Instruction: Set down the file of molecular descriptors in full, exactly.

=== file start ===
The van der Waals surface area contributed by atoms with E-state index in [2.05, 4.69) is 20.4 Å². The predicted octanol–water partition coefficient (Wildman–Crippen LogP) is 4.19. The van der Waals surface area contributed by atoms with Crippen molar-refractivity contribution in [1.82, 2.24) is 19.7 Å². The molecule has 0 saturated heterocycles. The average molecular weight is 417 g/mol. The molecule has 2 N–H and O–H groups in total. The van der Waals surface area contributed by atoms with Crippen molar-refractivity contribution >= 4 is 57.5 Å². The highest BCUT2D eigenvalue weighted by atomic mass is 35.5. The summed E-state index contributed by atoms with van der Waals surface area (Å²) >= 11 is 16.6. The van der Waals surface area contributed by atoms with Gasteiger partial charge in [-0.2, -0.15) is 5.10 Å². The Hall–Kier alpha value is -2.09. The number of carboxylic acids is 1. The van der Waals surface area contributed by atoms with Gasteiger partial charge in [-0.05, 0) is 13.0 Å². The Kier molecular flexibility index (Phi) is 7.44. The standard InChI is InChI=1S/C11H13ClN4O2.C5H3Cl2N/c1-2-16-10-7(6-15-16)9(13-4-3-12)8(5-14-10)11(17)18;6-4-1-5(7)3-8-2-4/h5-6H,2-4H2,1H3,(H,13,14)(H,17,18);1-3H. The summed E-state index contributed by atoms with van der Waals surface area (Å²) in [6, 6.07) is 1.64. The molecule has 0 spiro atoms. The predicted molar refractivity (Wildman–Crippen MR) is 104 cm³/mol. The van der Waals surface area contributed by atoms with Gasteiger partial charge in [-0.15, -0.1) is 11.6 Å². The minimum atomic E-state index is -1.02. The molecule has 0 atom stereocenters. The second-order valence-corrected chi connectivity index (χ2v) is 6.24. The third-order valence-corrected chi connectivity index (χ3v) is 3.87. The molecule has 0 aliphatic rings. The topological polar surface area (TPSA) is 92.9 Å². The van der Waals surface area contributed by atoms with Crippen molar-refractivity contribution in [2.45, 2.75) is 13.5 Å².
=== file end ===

The van der Waals surface area contributed by atoms with E-state index in [2.05, 4.69) is 20.4 Å². The predicted octanol–water partition coefficient (Wildman–Crippen LogP) is 4.19. The van der Waals surface area contributed by atoms with Crippen molar-refractivity contribution in [1.82, 2.24) is 19.7 Å². The molecule has 0 saturated heterocycles. The average molecular weight is 417 g/mol. The molecule has 2 N–H and O–H groups in total. The van der Waals surface area contributed by atoms with Crippen molar-refractivity contribution >= 4 is 57.5 Å². The highest BCUT2D eigenvalue weighted by atomic mass is 35.5. The summed E-state index contributed by atoms with van der Waals surface area (Å²) >= 11 is 16.6. The van der Waals surface area contributed by atoms with Gasteiger partial charge in [-0.2, -0.15) is 5.10 Å². The Hall–Kier alpha value is -2.09. The number of carboxylic acids is 1. The van der Waals surface area contributed by atoms with Gasteiger partial charge in [-0.05, 0) is 13.0 Å². The Kier molecular flexibility index (Phi) is 7.44. The standard InChI is InChI=1S/C11H13ClN4O2.C5H3Cl2N/c1-2-16-10-7(6-15-16)9(13-4-3-12)8(5-14-10)11(17)18;6-4-1-5(7)3-8-2-4/h5-6H,2-4H2,1H3,(H,13,14)(H,17,18);1-3H. The summed E-state index contributed by atoms with van der Waals surface area (Å²) in [6, 6.07) is 1.64. The molecule has 0 spiro atoms. The predicted molar refractivity (Wildman–Crippen MR) is 104 cm³/mol. The van der Waals surface area contributed by atoms with Gasteiger partial charge in [-0.15, -0.1) is 11.6 Å². The minimum atomic E-state index is -1.02. The molecule has 0 atom stereocenters. The second-order valence-corrected chi connectivity index (χ2v) is 6.24. The third-order valence-corrected chi connectivity index (χ3v) is 3.87. The molecule has 0 aliphatic rings. The topological polar surface area (TPSA) is 92.9 Å². The van der Waals surface area contributed by atoms with Crippen molar-refractivity contribution in [2.45, 2.75) is 13.5 Å².